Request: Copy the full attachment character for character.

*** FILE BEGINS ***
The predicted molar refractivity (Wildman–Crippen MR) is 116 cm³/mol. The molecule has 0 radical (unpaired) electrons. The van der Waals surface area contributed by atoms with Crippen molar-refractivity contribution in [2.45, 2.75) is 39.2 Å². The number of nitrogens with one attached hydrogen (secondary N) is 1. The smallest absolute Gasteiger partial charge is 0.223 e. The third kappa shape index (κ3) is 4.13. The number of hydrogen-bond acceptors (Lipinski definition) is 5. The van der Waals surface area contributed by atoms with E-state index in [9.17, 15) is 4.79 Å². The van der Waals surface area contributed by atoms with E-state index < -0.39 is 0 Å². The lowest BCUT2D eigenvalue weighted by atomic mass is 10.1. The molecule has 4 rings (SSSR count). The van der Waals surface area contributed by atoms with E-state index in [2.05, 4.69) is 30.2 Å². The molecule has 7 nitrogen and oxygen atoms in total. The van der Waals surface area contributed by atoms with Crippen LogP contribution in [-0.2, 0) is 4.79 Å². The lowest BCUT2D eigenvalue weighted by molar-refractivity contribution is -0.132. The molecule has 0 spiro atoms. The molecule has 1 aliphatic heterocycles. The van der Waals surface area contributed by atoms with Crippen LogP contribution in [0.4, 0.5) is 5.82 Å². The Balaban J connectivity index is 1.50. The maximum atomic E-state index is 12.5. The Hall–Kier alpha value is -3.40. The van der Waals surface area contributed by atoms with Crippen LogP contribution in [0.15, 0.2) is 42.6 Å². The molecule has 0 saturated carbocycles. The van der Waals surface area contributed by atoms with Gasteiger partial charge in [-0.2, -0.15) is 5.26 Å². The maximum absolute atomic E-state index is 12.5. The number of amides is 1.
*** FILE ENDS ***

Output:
The predicted molar refractivity (Wildman–Crippen MR) is 116 cm³/mol. The molecule has 0 radical (unpaired) electrons. The van der Waals surface area contributed by atoms with Crippen molar-refractivity contribution in [2.45, 2.75) is 39.2 Å². The number of nitrogens with one attached hydrogen (secondary N) is 1. The smallest absolute Gasteiger partial charge is 0.223 e. The third kappa shape index (κ3) is 4.13. The number of hydrogen-bond acceptors (Lipinski definition) is 5. The van der Waals surface area contributed by atoms with E-state index in [9.17, 15) is 4.79 Å². The van der Waals surface area contributed by atoms with E-state index < -0.39 is 0 Å². The lowest BCUT2D eigenvalue weighted by atomic mass is 10.1. The molecule has 4 rings (SSSR count). The van der Waals surface area contributed by atoms with E-state index in [2.05, 4.69) is 30.2 Å². The molecule has 7 nitrogen and oxygen atoms in total. The van der Waals surface area contributed by atoms with Crippen LogP contribution in [-0.2, 0) is 4.79 Å². The lowest BCUT2D eigenvalue weighted by molar-refractivity contribution is -0.132. The molecule has 0 spiro atoms. The molecule has 1 aliphatic heterocycles. The van der Waals surface area contributed by atoms with Crippen LogP contribution in [0.4, 0.5) is 5.82 Å². The Balaban J connectivity index is 1.50. The maximum atomic E-state index is 12.5. The Hall–Kier alpha value is -3.40. The van der Waals surface area contributed by atoms with Crippen LogP contribution in [0.15, 0.2) is 42.6 Å². The molecule has 0 saturated carbocycles. The van der Waals surface area contributed by atoms with Gasteiger partial charge in [-0.2, -0.15) is 5.26 Å². The maximum absolute atomic E-state index is 12.5. The number of amides is 1.